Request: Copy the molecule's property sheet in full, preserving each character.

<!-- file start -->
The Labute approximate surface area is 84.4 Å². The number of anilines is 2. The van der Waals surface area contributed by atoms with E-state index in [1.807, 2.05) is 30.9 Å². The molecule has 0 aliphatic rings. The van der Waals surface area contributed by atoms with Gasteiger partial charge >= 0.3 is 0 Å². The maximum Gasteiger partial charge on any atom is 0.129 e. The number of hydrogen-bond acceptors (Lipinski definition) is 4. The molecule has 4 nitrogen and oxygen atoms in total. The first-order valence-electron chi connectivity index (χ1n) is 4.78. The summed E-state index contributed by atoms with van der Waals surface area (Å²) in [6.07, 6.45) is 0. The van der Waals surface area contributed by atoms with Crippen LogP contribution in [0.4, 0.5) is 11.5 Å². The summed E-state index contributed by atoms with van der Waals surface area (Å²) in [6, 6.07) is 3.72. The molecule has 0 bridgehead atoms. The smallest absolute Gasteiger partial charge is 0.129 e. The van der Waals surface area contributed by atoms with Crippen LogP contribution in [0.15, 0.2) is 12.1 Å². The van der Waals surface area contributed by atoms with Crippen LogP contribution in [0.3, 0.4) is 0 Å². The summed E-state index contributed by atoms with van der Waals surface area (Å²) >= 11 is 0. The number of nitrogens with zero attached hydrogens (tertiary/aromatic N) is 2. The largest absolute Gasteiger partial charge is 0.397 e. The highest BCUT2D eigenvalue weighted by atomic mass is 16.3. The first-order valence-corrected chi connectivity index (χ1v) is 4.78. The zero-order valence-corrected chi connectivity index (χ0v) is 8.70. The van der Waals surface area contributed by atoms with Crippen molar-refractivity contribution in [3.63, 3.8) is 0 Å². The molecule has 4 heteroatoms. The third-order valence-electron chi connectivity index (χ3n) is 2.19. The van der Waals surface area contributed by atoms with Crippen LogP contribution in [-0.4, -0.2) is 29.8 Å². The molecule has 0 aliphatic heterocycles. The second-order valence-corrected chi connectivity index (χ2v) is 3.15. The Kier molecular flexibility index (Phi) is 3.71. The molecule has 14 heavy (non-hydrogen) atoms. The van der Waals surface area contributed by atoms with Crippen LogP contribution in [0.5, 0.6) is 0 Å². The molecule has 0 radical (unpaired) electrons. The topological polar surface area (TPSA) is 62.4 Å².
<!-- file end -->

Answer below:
The Labute approximate surface area is 84.4 Å². The number of anilines is 2. The van der Waals surface area contributed by atoms with E-state index in [1.807, 2.05) is 30.9 Å². The molecule has 0 aliphatic rings. The van der Waals surface area contributed by atoms with Gasteiger partial charge >= 0.3 is 0 Å². The maximum Gasteiger partial charge on any atom is 0.129 e. The number of hydrogen-bond acceptors (Lipinski definition) is 4. The molecule has 4 nitrogen and oxygen atoms in total. The first-order valence-electron chi connectivity index (χ1n) is 4.78. The summed E-state index contributed by atoms with van der Waals surface area (Å²) in [6.07, 6.45) is 0. The van der Waals surface area contributed by atoms with Crippen LogP contribution in [0.4, 0.5) is 11.5 Å². The summed E-state index contributed by atoms with van der Waals surface area (Å²) in [6, 6.07) is 3.72. The molecule has 0 bridgehead atoms. The smallest absolute Gasteiger partial charge is 0.129 e. The van der Waals surface area contributed by atoms with Crippen LogP contribution in [0.15, 0.2) is 12.1 Å². The van der Waals surface area contributed by atoms with Crippen LogP contribution in [0.3, 0.4) is 0 Å². The summed E-state index contributed by atoms with van der Waals surface area (Å²) >= 11 is 0. The number of nitrogens with zero attached hydrogens (tertiary/aromatic N) is 2. The largest absolute Gasteiger partial charge is 0.397 e. The highest BCUT2D eigenvalue weighted by atomic mass is 16.3. The first-order valence-corrected chi connectivity index (χ1v) is 4.78. The zero-order valence-corrected chi connectivity index (χ0v) is 8.70. The van der Waals surface area contributed by atoms with Crippen molar-refractivity contribution in [3.63, 3.8) is 0 Å². The molecule has 4 heteroatoms. The third-order valence-electron chi connectivity index (χ3n) is 2.19. The van der Waals surface area contributed by atoms with Crippen LogP contribution in [-0.4, -0.2) is 29.8 Å². The molecule has 0 aliphatic heterocycles. The second-order valence-corrected chi connectivity index (χ2v) is 3.15. The Kier molecular flexibility index (Phi) is 3.71. The molecule has 14 heavy (non-hydrogen) atoms. The van der Waals surface area contributed by atoms with Crippen LogP contribution in [0.5, 0.6) is 0 Å². The molecule has 0 radical (unpaired) electrons. The topological polar surface area (TPSA) is 62.4 Å².